How will the Baltimore bridge collapse affect prices and the West Coast?

Shipping containers are stacked together at a port.
Shipping containers are stacked together at the Port of Baltimore in 2022.
(Julio Cortez / Associated Press)

The collapse of the Francis Scott Key Bridge and the closure of the Port of Baltimore this week could have far-reaching implications all the way across the country for the ports of Los Angeles and Long Beach, according to several experts.

The bridge collapsed Tuesday about 1:30 a.m. when the Dali, a 985-foot-long cargo ship en route to Sri Lanka, crashed into one of the bridge’s support pillars shortly after losing power. It sent a majority of the bridge plummeting into the 50-foot-deep Patapsco River below, claiming the lives of at least two construction crew workers on the bridge; four others are missing and presumed dead.

In the short term, the closure of the Baltimore port will increase costs for businesses and consumers on the East Coast, said Lisa Anderson, founder of LMA Consulting Group, which specializes in supply chains and manufacturing. That’s because the container ships on their way to Baltimore will be diverted to nearby New Jersey, Pennsylvania and Virginia ports, and the products they’re carrying will have to change the arrangements previously made to be transported to wherever they need to go, Anderson said.


The closure will also affect warehouses and other logistics services, which will have to decide whether they want to switch to other facilities while officials work on reconstructing the bridge and reopening the port, Anderson said. Trucks will also have to be diverted from the Key bridge, meaning they’ll either have to go around the city or pass through tunnels, which have height, width and hazardous materials restrictions.

Experts say the Baltimore collapse does not expose significant vulnerabilities in the major bridges near ports across California. The ports of Los Angeles and Long Beach handle about 40% of U.S. container imports from Asia.

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Longer term, ports in Los Angeles and Long Beach could see more activity, especially with drought conditions reducing the capacity of the Panama Canal, Anderson said. The shipping route from northeast Asia through the Suez Canal and to the East Coast of the U.S. has also become perilous because of the war in Gaza. The Iran-backed Houthis in Yemen have been attacking commercial ships going through the Suez Canal, resulting in shipping lines having to divert their vessels around the southern tip of Africa.

What that means is that the ports of Los Angeles and Long Beach will see an increase of volume, translating to more activity for trucking companies as well as for warehousing and rail systems, Anderson said.

“That’s a positive, but we also need to make sure it’s not gonna become a new bottleneck,” she said. “These folks are adding time to their orders so they have to find new routes and we wanna make sure we’re prepared to service this additional volume.”

The closure of the Baltimore port could also lead to a “nominal” uptick in costs for the products that typically arrive there, such as cars and light trucks, Anderson said. The costs of diverted transportation will eventually be passed on to customers, but it’s not expected to be significant across the U.S., she said.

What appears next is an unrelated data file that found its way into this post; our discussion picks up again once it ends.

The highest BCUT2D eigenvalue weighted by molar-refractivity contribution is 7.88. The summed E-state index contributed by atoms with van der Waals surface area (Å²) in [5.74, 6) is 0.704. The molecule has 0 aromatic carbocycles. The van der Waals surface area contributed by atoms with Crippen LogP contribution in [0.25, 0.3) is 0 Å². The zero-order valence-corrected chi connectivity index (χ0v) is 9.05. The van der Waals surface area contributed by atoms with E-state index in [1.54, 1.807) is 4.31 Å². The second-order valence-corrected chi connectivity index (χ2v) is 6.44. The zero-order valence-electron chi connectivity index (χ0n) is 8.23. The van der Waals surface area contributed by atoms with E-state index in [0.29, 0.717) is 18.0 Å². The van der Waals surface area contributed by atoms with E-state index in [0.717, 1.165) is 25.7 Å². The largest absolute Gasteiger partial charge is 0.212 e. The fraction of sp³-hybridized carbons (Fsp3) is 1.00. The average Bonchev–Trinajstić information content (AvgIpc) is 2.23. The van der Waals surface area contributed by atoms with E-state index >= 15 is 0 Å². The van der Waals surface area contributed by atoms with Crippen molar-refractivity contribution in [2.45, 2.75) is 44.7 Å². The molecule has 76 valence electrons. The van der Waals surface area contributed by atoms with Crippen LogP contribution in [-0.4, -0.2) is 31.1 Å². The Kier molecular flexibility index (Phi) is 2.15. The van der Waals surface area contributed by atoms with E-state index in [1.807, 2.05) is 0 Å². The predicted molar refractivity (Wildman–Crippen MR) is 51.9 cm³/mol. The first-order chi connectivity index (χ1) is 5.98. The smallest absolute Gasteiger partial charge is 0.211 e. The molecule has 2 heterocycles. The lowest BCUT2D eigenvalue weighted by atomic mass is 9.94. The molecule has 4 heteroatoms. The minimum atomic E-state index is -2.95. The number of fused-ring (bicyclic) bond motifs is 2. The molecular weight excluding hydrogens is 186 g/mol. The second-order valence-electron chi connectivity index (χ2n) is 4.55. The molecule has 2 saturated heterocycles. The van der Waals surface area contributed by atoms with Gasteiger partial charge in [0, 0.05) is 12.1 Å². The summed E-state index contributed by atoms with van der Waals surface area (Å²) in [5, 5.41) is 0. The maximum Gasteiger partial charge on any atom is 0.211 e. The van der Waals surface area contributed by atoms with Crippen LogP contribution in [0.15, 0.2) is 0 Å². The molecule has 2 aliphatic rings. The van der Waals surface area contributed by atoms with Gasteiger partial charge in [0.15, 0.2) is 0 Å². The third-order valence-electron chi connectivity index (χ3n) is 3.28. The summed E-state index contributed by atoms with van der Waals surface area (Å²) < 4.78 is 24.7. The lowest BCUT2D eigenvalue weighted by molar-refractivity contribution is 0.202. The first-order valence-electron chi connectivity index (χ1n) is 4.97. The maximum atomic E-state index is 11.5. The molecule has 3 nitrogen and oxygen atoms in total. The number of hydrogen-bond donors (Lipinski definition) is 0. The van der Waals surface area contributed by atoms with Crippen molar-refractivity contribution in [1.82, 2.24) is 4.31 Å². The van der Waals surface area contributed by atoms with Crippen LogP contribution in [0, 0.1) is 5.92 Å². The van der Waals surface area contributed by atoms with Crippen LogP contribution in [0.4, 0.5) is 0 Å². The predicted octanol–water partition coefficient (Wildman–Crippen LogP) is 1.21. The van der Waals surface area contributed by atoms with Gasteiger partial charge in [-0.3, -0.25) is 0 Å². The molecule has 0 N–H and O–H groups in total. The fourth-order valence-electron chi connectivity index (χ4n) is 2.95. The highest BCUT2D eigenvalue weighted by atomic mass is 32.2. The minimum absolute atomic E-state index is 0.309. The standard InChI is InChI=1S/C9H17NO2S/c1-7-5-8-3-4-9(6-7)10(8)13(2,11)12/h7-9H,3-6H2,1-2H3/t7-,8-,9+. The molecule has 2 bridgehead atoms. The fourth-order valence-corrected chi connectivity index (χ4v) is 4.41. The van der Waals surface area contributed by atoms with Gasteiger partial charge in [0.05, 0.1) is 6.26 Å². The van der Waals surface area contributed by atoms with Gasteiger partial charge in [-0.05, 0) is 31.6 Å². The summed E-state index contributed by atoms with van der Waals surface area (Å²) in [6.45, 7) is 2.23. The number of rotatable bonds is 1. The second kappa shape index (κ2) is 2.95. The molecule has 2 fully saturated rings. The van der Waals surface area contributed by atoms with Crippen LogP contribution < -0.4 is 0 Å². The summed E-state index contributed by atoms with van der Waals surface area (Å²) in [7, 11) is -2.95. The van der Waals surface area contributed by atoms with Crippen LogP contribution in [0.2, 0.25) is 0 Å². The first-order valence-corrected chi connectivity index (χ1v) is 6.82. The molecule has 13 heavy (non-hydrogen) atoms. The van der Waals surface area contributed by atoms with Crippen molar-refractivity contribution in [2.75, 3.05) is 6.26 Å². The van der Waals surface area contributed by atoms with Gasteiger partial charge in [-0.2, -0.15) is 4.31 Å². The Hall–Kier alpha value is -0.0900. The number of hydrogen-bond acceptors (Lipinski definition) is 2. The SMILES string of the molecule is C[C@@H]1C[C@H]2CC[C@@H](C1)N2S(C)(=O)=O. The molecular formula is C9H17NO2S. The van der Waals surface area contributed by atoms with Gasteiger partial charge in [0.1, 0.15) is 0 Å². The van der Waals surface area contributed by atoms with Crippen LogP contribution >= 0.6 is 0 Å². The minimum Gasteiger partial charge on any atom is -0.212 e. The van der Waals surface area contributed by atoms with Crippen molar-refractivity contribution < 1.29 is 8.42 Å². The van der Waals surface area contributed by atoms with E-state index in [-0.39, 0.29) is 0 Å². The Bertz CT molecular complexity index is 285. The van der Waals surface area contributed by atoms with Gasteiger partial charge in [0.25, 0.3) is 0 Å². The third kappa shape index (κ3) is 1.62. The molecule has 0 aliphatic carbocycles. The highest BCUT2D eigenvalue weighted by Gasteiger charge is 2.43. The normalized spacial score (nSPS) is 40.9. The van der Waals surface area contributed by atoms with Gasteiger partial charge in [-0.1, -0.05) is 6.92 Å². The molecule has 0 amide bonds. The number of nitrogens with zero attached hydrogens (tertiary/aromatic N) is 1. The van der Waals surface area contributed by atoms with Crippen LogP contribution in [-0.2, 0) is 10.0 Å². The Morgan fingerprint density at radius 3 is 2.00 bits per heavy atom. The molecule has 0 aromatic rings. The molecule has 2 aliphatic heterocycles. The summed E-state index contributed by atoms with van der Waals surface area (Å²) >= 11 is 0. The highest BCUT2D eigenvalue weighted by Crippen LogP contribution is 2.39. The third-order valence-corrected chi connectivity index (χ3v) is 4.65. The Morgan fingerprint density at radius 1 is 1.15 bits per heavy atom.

Prices could also go up because it’s currently the contract negotiation season for big retailers and logistics companies, and contracts for the whole year will be finalized in the next two to three weeks, said Robert Khachatryan, chief executive of Freight Right in La Crescenta.


Southern California’s twin ports could see more freight business as shippers seek new routes away from problems at the Suez Canal and the Panama Canal.

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Disruption gives pricing power to the shipping companies, which could lead to higher rates in the contracts, Khachatryan said. Because the port closure also resulted in vessels being stuck and diverted, there is also a scarcity of vessel space.

“The carriers had a stronger hand negotiating in the last few weeks. Walmart, Target, they were pushing back on not signing higher rates, but the Baltimore disruption will force their hand to agree,” he added. “It’s not gonna be anything like COVID but it might be a few hundred dollars more per container, which is about a 10% to 15% increased cost in freight.”

The disruption could also mean that shippers might rethink their import strategies for the next six months to a year, especially because it could take several months to more than a year to get the Port of Baltimore back into commission, according to Alex Cherin, former Port of Long Beach managing director for trade.

“Depending on fuel prices, if it’s coming from Europe through the Suez Canal, they might save more if other East Coast ports can accommodate cargo, or the rail rates from the West Coast could be a better bargain,” he said. “It’s a pretty fluid situation. In the next three to six months, you’ll see some trickle-down into the Gulf Coast and West Coast ports.”

It’ll also depend on the type of cargo that’s being shipped, Cherin said. Because Baltimore handled a lot of automobiles, some East Coast ports might not have the infrastructure or capacity to handle those products. Baltimore has been the top U.S. port for passenger vehicles, handling 11% of those imports in 2023, Forbes reported.

Follow a container of board games from China to St. Louis to see all the delays it encounters along the way.

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Gulf Coast and western ports, such as those in Los Angeles and Long Beach, have more capacity for specialty containers and bulk goods, Cherin said. Shippers might opt to go with them because they can handle roll-on/roll-off ships — as Baltimore could — which are designed to carry cars, trucks, buses, trailers and other vehicles.